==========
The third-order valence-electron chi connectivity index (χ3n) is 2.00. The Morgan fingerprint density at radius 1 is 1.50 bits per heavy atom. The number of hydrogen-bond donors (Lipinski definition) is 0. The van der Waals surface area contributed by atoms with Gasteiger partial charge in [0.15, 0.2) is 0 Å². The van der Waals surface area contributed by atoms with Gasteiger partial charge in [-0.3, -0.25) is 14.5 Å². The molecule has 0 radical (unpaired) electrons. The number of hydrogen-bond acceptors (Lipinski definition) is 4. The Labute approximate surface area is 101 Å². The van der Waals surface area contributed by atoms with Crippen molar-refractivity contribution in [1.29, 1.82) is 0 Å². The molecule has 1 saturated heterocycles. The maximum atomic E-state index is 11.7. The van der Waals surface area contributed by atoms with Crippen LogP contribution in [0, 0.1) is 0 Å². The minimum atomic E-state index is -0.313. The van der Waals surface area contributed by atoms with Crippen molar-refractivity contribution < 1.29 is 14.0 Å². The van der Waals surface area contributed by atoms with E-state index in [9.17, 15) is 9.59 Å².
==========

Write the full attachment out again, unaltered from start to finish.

The third-order valence-electron chi connectivity index (χ3n) is 2.00. The Morgan fingerprint density at radius 1 is 1.50 bits per heavy atom. The number of hydrogen-bond donors (Lipinski definition) is 0. The van der Waals surface area contributed by atoms with Gasteiger partial charge in [0.15, 0.2) is 0 Å². The van der Waals surface area contributed by atoms with Gasteiger partial charge in [-0.3, -0.25) is 14.5 Å². The molecule has 0 radical (unpaired) electrons. The number of hydrogen-bond acceptors (Lipinski definition) is 4. The Labute approximate surface area is 101 Å². The van der Waals surface area contributed by atoms with Crippen molar-refractivity contribution in [1.29, 1.82) is 0 Å². The molecule has 1 saturated heterocycles. The maximum atomic E-state index is 11.7. The van der Waals surface area contributed by atoms with Crippen LogP contribution in [0, 0.1) is 0 Å². The minimum atomic E-state index is -0.313. The van der Waals surface area contributed by atoms with Crippen molar-refractivity contribution < 1.29 is 14.0 Å². The van der Waals surface area contributed by atoms with E-state index in [9.17, 15) is 9.59 Å².